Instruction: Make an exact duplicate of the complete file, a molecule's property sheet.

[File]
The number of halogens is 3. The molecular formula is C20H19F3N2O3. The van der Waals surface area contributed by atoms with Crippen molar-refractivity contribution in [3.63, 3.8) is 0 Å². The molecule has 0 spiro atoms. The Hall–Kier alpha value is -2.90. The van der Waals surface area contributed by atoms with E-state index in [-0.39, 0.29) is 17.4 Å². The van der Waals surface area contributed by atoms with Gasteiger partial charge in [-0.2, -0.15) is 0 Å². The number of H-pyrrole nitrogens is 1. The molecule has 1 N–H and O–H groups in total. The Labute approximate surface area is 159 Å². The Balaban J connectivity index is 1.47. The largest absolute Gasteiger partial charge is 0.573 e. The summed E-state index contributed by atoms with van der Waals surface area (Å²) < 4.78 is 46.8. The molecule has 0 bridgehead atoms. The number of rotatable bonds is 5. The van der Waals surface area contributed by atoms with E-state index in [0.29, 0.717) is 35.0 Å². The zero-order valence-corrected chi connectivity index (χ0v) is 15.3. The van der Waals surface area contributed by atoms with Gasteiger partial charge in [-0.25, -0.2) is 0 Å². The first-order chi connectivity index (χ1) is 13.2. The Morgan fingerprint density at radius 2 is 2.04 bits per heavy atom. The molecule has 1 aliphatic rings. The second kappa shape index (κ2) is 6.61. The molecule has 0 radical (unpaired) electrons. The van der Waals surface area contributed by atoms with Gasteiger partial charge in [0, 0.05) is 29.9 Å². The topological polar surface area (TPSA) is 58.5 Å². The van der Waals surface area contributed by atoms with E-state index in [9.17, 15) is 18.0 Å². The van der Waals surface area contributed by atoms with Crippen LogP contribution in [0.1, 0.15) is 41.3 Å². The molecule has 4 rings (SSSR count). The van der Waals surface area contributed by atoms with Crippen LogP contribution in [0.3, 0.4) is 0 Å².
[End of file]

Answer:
The number of halogens is 3. The molecular formula is C20H19F3N2O3. The van der Waals surface area contributed by atoms with Crippen molar-refractivity contribution in [3.63, 3.8) is 0 Å². The molecule has 0 spiro atoms. The Hall–Kier alpha value is -2.90. The van der Waals surface area contributed by atoms with E-state index in [-0.39, 0.29) is 17.4 Å². The van der Waals surface area contributed by atoms with Gasteiger partial charge in [-0.2, -0.15) is 0 Å². The number of H-pyrrole nitrogens is 1. The molecule has 1 N–H and O–H groups in total. The Labute approximate surface area is 159 Å². The Balaban J connectivity index is 1.47. The largest absolute Gasteiger partial charge is 0.573 e. The summed E-state index contributed by atoms with van der Waals surface area (Å²) < 4.78 is 46.8. The molecule has 0 bridgehead atoms. The number of rotatable bonds is 5. The van der Waals surface area contributed by atoms with E-state index in [0.29, 0.717) is 35.0 Å². The zero-order valence-corrected chi connectivity index (χ0v) is 15.3. The van der Waals surface area contributed by atoms with Gasteiger partial charge in [-0.25, -0.2) is 0 Å². The first-order chi connectivity index (χ1) is 13.2. The Morgan fingerprint density at radius 2 is 2.04 bits per heavy atom. The molecule has 1 aliphatic rings. The second kappa shape index (κ2) is 6.61. The molecule has 0 radical (unpaired) electrons. The van der Waals surface area contributed by atoms with Gasteiger partial charge in [0, 0.05) is 29.9 Å². The topological polar surface area (TPSA) is 58.5 Å². The van der Waals surface area contributed by atoms with E-state index in [9.17, 15) is 18.0 Å². The van der Waals surface area contributed by atoms with Crippen LogP contribution in [0.1, 0.15) is 41.3 Å². The molecule has 4 rings (SSSR count). The van der Waals surface area contributed by atoms with Crippen LogP contribution in [0.3, 0.4) is 0 Å².